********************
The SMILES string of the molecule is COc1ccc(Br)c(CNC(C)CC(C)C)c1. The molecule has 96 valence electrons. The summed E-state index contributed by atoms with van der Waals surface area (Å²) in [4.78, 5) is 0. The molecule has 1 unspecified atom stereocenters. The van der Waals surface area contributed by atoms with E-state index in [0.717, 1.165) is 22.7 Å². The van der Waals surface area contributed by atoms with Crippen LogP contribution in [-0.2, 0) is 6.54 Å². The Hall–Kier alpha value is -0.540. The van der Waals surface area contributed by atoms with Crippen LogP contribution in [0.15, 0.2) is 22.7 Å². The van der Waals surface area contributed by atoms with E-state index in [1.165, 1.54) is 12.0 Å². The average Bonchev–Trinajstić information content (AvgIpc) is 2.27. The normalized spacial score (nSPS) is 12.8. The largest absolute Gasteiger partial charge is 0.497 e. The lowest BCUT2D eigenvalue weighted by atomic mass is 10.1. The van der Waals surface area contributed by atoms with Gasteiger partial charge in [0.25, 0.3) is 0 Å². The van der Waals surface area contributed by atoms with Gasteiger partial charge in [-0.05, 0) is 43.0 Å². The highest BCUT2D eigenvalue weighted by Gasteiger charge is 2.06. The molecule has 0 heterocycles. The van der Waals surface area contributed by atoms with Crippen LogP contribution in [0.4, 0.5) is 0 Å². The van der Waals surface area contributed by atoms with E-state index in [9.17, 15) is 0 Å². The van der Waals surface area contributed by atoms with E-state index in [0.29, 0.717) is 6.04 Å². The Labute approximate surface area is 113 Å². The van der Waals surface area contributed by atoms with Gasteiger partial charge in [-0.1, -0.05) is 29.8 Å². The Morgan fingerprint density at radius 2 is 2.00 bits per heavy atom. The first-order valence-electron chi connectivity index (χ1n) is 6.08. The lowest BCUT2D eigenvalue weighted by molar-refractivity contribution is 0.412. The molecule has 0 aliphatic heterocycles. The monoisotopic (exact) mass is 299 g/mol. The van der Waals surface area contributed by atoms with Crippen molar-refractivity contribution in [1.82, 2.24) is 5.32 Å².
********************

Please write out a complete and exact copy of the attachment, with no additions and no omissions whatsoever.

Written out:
The SMILES string of the molecule is COc1ccc(Br)c(CNC(C)CC(C)C)c1. The molecule has 96 valence electrons. The summed E-state index contributed by atoms with van der Waals surface area (Å²) in [4.78, 5) is 0. The molecule has 1 unspecified atom stereocenters. The van der Waals surface area contributed by atoms with E-state index in [0.717, 1.165) is 22.7 Å². The van der Waals surface area contributed by atoms with Crippen LogP contribution in [-0.2, 0) is 6.54 Å². The Hall–Kier alpha value is -0.540. The van der Waals surface area contributed by atoms with Crippen LogP contribution in [0.15, 0.2) is 22.7 Å². The van der Waals surface area contributed by atoms with E-state index in [1.165, 1.54) is 12.0 Å². The average Bonchev–Trinajstić information content (AvgIpc) is 2.27. The normalized spacial score (nSPS) is 12.8. The largest absolute Gasteiger partial charge is 0.497 e. The lowest BCUT2D eigenvalue weighted by atomic mass is 10.1. The van der Waals surface area contributed by atoms with Gasteiger partial charge in [0.25, 0.3) is 0 Å². The van der Waals surface area contributed by atoms with Gasteiger partial charge in [-0.05, 0) is 43.0 Å². The highest BCUT2D eigenvalue weighted by Gasteiger charge is 2.06. The molecule has 0 heterocycles. The van der Waals surface area contributed by atoms with Crippen LogP contribution in [0.4, 0.5) is 0 Å². The van der Waals surface area contributed by atoms with E-state index in [9.17, 15) is 0 Å². The van der Waals surface area contributed by atoms with E-state index in [0.29, 0.717) is 6.04 Å². The Labute approximate surface area is 113 Å². The van der Waals surface area contributed by atoms with Gasteiger partial charge in [-0.1, -0.05) is 29.8 Å². The Morgan fingerprint density at radius 2 is 2.00 bits per heavy atom. The first-order valence-electron chi connectivity index (χ1n) is 6.08. The lowest BCUT2D eigenvalue weighted by molar-refractivity contribution is 0.412. The molecule has 0 aliphatic heterocycles. The monoisotopic (exact) mass is 299 g/mol. The van der Waals surface area contributed by atoms with Crippen molar-refractivity contribution in [1.82, 2.24) is 5.32 Å².